Delilah Dirk and the Turkish Lieutenant

Image of Delilah Dirk and the Turkish Lieutenant (Delilah Dirk, 1)
Release Date: 
August 26, 2013
First Second
Reviewed by: 

“. . . a mythic tale that transcends traditional boundaries.”

Filled with true adventure in the grandest style, with devil-may-care heroics normally found in a classic Errol Flynn film, Delilah Dirk and the Turkish Lieutenant is a warm return to the idea of adventure as fun and adventure as a pure thrill rude.

Set in the 1800s among the bazaars and palaces of Constantinople as well as the beauty of Greece and the Mediterranean, there is more than enough non-stop action to engage even the most jaded of readers.

The wonder found in the story is fully supported by panoramic artwork that alternates between lush spectacle and crisp detail. Everything about the book harkens back to the classic days of Hollywood spectacle.

All of this beauty doesn’t mean that writer and artist Tony Cliff hides the reality of life from the reader. A paternalistic and highly chauvinistic attitude toward women only serves to highlight the rouge activities of young Delilah Dirk.

Thieves and selfish, vicious armies are just another part of that dangerous reality. In fact there is hardly a man in the story who doesn’t undervalue what Dirk can do capable of. Every one that does is eventually left standing in their socks when she blows by them or takes out a half dozen soldiers with the barest of efforts, casually cleaning her sword of their blood when it is over.

The caste system of the day is as prevalent in the story as the attitude toward women. Lower guards of the palace are forced to fight each other for their bonuses as their superiors sit by laughing at the scene. While the meaning of actions such as this may slip by us as they roll quickly across the page, the impression created by such behavior and the idea of separation by economic classes is inescapable.

One of the most entertaining aspects of this tale is the believability of her origin story, a believability that is still just one hair away from being super-heroic.
The daughter of an English Ambassador and a Greek Artesian, as a child Delilah Dirk traveled the world with her parents. As she moved from France to India to Indonesia to Japan and even the wild American west, she learned skills that have created a near superhuman being.

Apparently gifted without the slightest bit of self-doubt she eventually crossed swords with the pirates, aborigines, simple minded and massive Mongolians and almost anyone else who sought to deprive her of breath. In the process she bests every single one of them.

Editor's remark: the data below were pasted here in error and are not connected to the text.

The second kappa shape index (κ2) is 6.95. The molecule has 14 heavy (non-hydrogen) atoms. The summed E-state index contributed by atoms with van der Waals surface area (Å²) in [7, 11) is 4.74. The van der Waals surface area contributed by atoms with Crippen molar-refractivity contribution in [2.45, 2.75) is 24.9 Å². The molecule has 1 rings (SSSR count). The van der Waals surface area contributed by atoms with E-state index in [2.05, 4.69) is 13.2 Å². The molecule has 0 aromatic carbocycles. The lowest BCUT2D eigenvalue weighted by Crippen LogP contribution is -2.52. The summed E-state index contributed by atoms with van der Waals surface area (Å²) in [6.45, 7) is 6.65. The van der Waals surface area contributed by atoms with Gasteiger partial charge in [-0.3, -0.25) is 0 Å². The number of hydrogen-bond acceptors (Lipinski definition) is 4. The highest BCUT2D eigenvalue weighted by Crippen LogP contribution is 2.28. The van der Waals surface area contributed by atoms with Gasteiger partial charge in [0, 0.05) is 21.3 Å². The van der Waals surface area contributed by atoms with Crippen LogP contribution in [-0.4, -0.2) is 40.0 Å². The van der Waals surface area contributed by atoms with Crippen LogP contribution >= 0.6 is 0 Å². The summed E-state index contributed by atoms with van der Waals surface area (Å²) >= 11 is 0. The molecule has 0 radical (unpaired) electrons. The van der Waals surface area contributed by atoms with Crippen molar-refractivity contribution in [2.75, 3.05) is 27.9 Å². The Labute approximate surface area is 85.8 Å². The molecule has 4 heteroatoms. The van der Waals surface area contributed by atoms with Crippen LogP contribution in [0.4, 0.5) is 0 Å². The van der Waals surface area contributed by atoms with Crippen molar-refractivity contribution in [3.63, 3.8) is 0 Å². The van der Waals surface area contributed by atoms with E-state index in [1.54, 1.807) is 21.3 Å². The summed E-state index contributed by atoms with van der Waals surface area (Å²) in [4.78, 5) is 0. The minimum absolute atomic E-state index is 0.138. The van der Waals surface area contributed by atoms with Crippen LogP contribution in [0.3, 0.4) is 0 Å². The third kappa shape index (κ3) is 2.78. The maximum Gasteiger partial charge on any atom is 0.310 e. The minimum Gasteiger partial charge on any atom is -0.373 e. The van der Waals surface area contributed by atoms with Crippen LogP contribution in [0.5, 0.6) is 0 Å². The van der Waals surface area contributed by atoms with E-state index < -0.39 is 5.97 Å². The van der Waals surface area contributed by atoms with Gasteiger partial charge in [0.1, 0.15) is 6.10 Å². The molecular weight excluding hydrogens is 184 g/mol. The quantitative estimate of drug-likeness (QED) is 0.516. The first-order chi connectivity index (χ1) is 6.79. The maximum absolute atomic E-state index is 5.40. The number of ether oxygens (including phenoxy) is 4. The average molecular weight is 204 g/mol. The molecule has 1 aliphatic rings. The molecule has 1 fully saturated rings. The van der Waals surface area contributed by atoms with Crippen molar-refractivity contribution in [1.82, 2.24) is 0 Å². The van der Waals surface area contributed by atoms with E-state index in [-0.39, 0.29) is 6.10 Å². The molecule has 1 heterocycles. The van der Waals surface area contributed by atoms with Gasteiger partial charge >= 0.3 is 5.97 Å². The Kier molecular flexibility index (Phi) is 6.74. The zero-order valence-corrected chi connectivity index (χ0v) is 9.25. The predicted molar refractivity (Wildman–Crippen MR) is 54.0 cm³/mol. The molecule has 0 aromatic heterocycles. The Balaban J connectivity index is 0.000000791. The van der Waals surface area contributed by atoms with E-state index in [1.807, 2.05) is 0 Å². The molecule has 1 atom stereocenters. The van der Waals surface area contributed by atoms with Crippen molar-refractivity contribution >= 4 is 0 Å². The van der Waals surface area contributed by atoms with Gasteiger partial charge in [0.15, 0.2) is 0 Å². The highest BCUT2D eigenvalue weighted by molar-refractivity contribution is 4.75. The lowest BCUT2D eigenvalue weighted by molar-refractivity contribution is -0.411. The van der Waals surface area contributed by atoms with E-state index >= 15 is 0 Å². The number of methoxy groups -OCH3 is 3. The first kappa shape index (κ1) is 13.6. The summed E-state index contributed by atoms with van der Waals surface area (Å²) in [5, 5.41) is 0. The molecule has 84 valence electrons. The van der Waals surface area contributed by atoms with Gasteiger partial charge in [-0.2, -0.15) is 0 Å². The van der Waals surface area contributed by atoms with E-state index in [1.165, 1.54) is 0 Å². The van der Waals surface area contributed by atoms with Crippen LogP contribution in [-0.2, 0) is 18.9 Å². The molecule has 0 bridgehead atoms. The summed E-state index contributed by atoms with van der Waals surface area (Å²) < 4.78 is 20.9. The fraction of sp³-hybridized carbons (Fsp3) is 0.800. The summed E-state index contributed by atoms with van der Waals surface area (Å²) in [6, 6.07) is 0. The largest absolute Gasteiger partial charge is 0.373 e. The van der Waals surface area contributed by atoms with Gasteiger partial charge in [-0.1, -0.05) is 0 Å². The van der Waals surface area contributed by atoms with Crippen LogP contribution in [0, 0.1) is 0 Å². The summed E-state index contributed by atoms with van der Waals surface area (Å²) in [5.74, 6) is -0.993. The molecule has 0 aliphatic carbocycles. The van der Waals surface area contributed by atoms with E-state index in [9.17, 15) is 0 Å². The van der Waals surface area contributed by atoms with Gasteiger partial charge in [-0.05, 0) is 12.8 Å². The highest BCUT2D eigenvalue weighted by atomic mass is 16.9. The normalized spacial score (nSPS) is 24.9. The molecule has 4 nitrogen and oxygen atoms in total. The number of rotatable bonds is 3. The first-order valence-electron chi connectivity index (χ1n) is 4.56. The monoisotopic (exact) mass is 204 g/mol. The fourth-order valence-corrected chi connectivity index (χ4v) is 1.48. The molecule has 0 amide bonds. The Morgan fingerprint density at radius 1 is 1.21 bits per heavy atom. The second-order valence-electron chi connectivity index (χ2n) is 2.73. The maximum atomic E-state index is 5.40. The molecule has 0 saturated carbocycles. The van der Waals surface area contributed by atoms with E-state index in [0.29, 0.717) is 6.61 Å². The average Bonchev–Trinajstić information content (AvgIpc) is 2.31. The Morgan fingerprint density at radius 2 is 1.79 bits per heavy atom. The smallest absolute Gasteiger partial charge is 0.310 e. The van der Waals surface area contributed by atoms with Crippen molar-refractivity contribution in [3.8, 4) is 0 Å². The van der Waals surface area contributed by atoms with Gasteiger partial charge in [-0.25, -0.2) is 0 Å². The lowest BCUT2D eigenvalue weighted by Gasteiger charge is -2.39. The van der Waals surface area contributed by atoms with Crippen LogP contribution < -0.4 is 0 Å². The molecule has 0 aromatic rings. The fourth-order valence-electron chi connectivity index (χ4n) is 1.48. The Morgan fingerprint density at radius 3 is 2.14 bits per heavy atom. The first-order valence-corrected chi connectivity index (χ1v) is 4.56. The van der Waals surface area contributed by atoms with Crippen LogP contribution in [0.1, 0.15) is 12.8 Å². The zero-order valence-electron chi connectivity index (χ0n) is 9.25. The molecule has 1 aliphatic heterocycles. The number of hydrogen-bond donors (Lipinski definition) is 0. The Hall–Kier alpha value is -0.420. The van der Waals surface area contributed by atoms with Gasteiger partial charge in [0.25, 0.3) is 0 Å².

While the rouge Dirk is the heroic figure, the focus is actually on a lieutenant in the Turkish Janissary Corps named Selim. Saved from beheading by Dirk, he travels with her for a short while before deciding that her impulsiveness, sense of adventure and general disregard for safety may be too much for him.

You see, Selim is a gentle man who is greatest sense of identity is found in his ability to make, serve, and identify tea.

He would much rather live his life in a calm, safe, seaside town as a fisherman. But as these things go, he finds that once he has tasted danger and adventure he becomes inexplicably drawn back to stand by Dirk’s side.

As an artist Mr. Cliff builds impressive cityscapes and fills his characters with wonderfully expressive faces. His experience in animation shows in panel after panel, but he keeps the work deeply rooted inside the world of comics.

Nominated three times for an Eisner award (as well as a Harvey and Shuster), he has a clear understanding of the difference between the mediums of animation and graphic art. This is a sense and understanding that eludes so many others who cross between the two fields.

The night sky found on the title page of Chapter 4 is just one example of Mr. Cliff’s expertise in giving life to a vivid image. This is just one of many pages that captures nature in such a way that what he creates will cause your heart to skip a half beat with its beauty.

Inside the same chapter he creates a two-page spread portraying a campfire scene that so effectively conveys the quietness of the night, the fullness of the moon and its reflection across a bend in the river that you can only pause and sigh. For a second you are hidden among the trees in a moment of reflection.

Few writers would create something as powerful as a flying boat powered by wind, stage such an elaborate bit of introduction for the boat driven by a good amount of bumbling slapstick and then completely destroy it. Anyone else would have ridden such a wonderful device until it was driven into the ground through familiarity.

After all the set up and the wonder behind the miraculous idea of flight itself, Mr. Cliff just drives the flying boat into the ground. What a wonderful way to avoid the obvious.

Everything about the story of Delilah Dirk speaks of a sense of tradition; of myth with a small touch of fable. In a way the title reflects a subtle connection to the roots of pulp and children literature found in the Hardy Boys or Nancy Drew.
But Delilah Dirk is something more than those stories ever could be.

It is a mythic tale that transcends traditional boundaries. The portrayal of a different culture and land from ours only serves to quietly highlight the similarities between all of us, regardless of where we live or the language we speak.

An entertaining joy on every level, this is a brilliant new series that will hopefully grow over time eventually developing into one of the classics of graphic novels.